Is this the return of hooliganism? No.
The fighting involving Millwall and Newcastle fans last weekend was notable because it's now so unusual.
It’s official: the ‘English disease’ is back. Millwall fans brawling at Wembley. Fans openly snorting cocaine in the concourses. Newcastle supporters running amok in the city centre. One fan caught on camera punching a police horse. Hooliganism is back with a vengeance.
Well, that’s one way of looking at things. Certainly, if you watched the TV footage or read Monday’s more lurid headlines, you might be a tempted to draw that conclusion. But you’d be wrong. Some perspective is needed here. The disturbances witnessed last weekend weren’t pretty. But nor were they typical of 99 per cent of football matches. The violence was shocking precisely because it was so exceptional.
Inevitably Millwall, a club with an unenviable and longstanding reputation for thuggery, finds itself in the dock again. And there’s no denying that some fans associated with the south London club enjoy a bit of aggro. Millwall is still an intimidating place for away teams and fans to visit. But you’d rarely see crowd trouble at the New Den these days. Speak to Millwall fans – and I know a fair few – and they’ll tell you that the troublemakers don’t go to matches every week. They’re the hooligan version of glory hunters. They only come of out the woodwork for certain games, especially if there’s a chance of a ‘tear up’. Cup ties. in particular, where tickets can be more easily purchased and banning orders circumvented, tend to attract the veteran bootboys of the 80s. In August 2009, there were violent clashes between Millwall and West Ham fans outside Upton Park when the two teams met in the League Cup.
There are many who will conclude that Millwall fans plus alcohol equals crowd trouble. If there’s no rival ‘firm’ to fight then, as we saw on Saturday, they’ll fight each other. But the reality is somewhat more complex than that. There were over 30,000 Millwall fans at Wembley on Saturday. At most, there were a few dozen fans involved in the scuffles – a tiny fraction of Millwall’s support. The vast majority of Millwall fans were well behaved. A significant number of them were booing the troublemakers. They shouldn’t be tarred with the same brush as the few drunken idiots.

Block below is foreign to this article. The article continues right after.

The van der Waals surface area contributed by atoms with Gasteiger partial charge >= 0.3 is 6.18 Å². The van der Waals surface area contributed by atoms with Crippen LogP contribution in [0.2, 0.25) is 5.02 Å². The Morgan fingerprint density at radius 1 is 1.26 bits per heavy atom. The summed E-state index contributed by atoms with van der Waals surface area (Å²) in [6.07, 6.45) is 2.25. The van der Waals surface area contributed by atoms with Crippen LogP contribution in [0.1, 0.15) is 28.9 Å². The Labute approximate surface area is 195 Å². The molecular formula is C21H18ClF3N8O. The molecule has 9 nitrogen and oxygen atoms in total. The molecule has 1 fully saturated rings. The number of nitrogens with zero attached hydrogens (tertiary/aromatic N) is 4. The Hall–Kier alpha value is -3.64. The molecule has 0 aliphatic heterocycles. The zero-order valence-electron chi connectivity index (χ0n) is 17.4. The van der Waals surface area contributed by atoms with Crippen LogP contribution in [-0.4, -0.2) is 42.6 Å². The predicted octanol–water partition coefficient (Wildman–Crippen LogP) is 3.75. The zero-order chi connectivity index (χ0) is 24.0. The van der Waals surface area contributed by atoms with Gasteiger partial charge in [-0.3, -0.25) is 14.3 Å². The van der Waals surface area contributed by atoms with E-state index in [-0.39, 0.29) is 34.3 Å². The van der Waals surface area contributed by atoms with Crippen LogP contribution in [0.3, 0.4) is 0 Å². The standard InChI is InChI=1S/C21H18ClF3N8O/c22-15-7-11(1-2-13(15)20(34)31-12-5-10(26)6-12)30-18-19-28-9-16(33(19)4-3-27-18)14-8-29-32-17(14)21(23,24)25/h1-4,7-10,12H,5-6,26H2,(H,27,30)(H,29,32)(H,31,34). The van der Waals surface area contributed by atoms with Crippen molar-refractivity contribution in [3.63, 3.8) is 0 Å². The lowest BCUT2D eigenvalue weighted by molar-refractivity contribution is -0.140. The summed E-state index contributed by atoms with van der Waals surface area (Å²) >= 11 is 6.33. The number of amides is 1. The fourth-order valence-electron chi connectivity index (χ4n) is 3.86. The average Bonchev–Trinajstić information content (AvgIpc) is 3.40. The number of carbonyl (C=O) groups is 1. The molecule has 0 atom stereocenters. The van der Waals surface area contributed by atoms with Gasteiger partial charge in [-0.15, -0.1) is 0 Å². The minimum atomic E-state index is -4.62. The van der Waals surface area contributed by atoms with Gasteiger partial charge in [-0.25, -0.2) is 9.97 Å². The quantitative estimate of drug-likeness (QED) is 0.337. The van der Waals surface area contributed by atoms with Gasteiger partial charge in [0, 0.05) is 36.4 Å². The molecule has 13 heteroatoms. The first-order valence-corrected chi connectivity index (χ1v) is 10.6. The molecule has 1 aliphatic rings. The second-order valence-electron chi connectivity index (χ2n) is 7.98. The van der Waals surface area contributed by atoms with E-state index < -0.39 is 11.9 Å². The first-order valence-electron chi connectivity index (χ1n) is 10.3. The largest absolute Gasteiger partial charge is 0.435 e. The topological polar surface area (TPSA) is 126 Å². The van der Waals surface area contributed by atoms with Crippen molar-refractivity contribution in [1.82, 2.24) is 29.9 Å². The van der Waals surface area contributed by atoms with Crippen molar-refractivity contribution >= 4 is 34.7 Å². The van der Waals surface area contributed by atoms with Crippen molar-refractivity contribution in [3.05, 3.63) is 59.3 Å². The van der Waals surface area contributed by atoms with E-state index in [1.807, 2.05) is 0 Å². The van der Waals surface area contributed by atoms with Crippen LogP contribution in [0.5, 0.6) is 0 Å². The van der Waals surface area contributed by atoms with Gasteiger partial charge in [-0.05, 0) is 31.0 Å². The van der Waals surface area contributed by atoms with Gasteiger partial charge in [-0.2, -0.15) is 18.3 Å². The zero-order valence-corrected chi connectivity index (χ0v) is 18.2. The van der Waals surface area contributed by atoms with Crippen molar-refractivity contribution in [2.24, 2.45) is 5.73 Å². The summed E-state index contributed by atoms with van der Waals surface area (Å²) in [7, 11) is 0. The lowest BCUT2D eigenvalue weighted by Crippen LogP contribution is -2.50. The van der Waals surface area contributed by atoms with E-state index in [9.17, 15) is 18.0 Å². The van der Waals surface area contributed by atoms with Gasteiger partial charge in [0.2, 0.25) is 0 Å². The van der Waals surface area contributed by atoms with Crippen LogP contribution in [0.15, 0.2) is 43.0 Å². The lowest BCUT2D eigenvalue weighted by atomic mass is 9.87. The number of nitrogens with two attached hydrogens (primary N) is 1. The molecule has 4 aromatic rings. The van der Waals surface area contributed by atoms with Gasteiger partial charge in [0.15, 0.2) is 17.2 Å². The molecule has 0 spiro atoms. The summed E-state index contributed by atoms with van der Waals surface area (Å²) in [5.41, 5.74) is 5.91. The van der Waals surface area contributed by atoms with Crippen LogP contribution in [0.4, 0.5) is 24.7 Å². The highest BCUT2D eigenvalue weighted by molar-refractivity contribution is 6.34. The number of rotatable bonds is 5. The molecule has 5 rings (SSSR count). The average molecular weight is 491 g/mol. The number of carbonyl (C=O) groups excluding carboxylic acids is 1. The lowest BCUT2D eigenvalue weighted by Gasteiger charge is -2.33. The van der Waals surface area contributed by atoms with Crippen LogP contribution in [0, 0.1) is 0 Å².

First-hand accounts from Millwall fans who were at Wembley suggest that the brawling was ignited when a few drunken fans started stumbling over seats and started arguing and trading punches with other fans. One Millwall supporter, whose eyewitness account was doing the rounds on Twitter on Saturday evening, said: ‘From what we could work out, there were one or two drunk guys who started pushing and shoving… This simmered on for a while and they were stumbling across rows knocking into others. The people they were knocking into were with their families and obviously reacted and told them where to go (like anyone would). The drunk guys then started on these people.’
This version of events is corroborated by boxing promoter and Millwall fan Frank Maloney in the Telegraph: ‘We were just above it when it kicked off. A little girl was pushed first of all by a drunk fan, and a man who looked as if he was her father came in and asked the drunk to apologise, and he wouldn’t. Instead, he threw a punch at the man. As the fight then ensued, other people were dragged into it as it escalated.’
Crowd trouble at football doesn’t happen in a vacuum. It’s too simplistic to reduce it to drunkenness or an innate propensity of working class men to violence. It is a dynamic process and the way crowds are managed or policed is an important contributory element of that dynamic. Some Millwall supporters have complained that the stewards did nothing to stop the initial fighting and that the police not only arrived too late, but actually helped to escalate the violence by indiscriminately setting on fans with batons. Spectators who hadn’t been involved in the initial trouble reacted to the aggressive police tactics and fought back. According to Frank Maloney: ‘Three police officers came charging in like the cavalry just grabbing people, and hitting anyone in the way with batons. The thugs and the morons started pushing back and pushed the police down the stairs.’
Perhaps the Wembley authorities were caught off guard and weren’t expecting Millwall fans to start on each other. Arguably they should have been better prepared for drink-fuelled disorder given the 5.15pm kick-off time. Whatever the reasons – and I’m not absolving Millwall fans of any culpability here – it’s clear that poor crowd management contributed to the disturbances. The police responded too late and then too aggressively, inflaming rather than defusing the trouble.
Before we start bemoaning the return of the soccer thugs, we need to put the ugly scenes at Wembley into proportion. When was the last time we saw fans fighting in the stands in a televised game? Mass violence inside a football stadium is now extremely rare in England. The government’s most recent statistics, which cover the 2011-2012 season, show that arrests at domestic football matches are, in the words of Home Office minister Damian Green, ‘at an all time low’. There were 2,363 arrests at all English club games last season, a rate of 0.72 arrests per match or one arrest per 15,782 spectators. The figures speak for themselves. Football hooliganism is not a problem. The scenes we witnessed at the weekend were certainly ugly. but they are still the exception, not the norm.
Duleep Allirajah is spiked’s sports columnist. Follow him on Twitter @DuleepOffside.
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